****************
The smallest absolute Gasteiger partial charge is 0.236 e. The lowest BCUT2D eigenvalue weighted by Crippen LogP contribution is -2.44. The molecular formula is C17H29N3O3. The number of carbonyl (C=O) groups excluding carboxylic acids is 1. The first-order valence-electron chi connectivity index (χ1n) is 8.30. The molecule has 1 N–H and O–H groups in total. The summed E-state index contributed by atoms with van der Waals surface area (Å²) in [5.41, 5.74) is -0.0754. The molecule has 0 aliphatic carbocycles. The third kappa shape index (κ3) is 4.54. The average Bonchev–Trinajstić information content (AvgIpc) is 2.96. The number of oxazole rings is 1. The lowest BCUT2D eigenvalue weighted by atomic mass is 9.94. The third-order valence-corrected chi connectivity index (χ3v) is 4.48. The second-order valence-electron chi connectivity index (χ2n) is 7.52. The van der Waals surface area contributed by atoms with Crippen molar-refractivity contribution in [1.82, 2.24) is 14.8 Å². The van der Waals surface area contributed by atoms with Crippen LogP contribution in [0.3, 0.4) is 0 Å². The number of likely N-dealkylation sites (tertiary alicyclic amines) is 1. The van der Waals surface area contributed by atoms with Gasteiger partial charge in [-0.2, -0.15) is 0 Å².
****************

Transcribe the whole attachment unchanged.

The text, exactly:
The smallest absolute Gasteiger partial charge is 0.236 e. The lowest BCUT2D eigenvalue weighted by Crippen LogP contribution is -2.44. The molecular formula is C17H29N3O3. The number of carbonyl (C=O) groups excluding carboxylic acids is 1. The first-order valence-electron chi connectivity index (χ1n) is 8.30. The molecule has 1 N–H and O–H groups in total. The summed E-state index contributed by atoms with van der Waals surface area (Å²) in [5.41, 5.74) is -0.0754. The molecule has 0 aliphatic carbocycles. The third kappa shape index (κ3) is 4.54. The average Bonchev–Trinajstić information content (AvgIpc) is 2.96. The number of oxazole rings is 1. The lowest BCUT2D eigenvalue weighted by atomic mass is 9.94. The third-order valence-corrected chi connectivity index (χ3v) is 4.48. The second-order valence-electron chi connectivity index (χ2n) is 7.52. The van der Waals surface area contributed by atoms with Crippen molar-refractivity contribution in [1.82, 2.24) is 14.8 Å². The van der Waals surface area contributed by atoms with Crippen LogP contribution in [0.3, 0.4) is 0 Å². The number of likely N-dealkylation sites (tertiary alicyclic amines) is 1. The van der Waals surface area contributed by atoms with Gasteiger partial charge in [-0.2, -0.15) is 0 Å².